The Person Who Vetted John McCain’s VP Choices: “What I Learned”
A. B. Culvahouse discusses the process.
The vetting of Sarah Palin was no less rigorous, just compressed. She was a late addition to the short list, catapulted into contention by the campaign’s calculus that a woman would broaden the ticket’s appeal. Our team of lawyers churned out the expected detailed written vetting report—only we packed eight weeks of research into less than one. We pulled information from Alaska-centric websites, including her local critics’ blogs and copies of Wasilla church sermons.
Assisted by the candid information Gov. Palin provided, we identified and reported every issue that subsequently arose (with one exception: her husband’s membership in the Alaska Independence Party).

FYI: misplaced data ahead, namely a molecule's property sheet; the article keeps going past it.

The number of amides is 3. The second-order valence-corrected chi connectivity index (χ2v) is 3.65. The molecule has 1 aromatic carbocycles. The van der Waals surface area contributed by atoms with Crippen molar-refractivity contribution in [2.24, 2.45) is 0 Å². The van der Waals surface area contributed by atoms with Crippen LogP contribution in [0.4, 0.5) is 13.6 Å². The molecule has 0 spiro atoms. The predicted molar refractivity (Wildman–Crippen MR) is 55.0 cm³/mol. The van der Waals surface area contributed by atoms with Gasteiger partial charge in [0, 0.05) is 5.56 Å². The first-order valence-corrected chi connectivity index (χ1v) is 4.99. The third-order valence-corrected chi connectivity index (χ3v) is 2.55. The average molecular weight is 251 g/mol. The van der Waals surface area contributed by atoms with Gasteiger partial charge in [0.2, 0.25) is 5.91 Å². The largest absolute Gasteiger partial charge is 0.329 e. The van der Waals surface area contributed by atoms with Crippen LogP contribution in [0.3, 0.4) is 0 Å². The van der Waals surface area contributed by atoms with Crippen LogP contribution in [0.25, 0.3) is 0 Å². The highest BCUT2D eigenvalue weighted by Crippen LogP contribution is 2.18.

That includes her daughter’s pregnancy, which the governor raised in a private discussion, and the ethics investigation into the July 2008 dismissal of Alaska Public Safety Commissioner Walter Monegan for allegedly refusing to fire the governor’s ex-brother-in-law, which later became known as “Troopergate.”
…I advised Sen. McCain that because her duties had never encompassed foreign policy or defense issues Gov. Palin would not be ready to be vice president on Jan. 20, 2009—but that I believed she had the presence and wherewithal to grow into the position. I summed up her selection as “high risk, high reward.” I stand by that advice.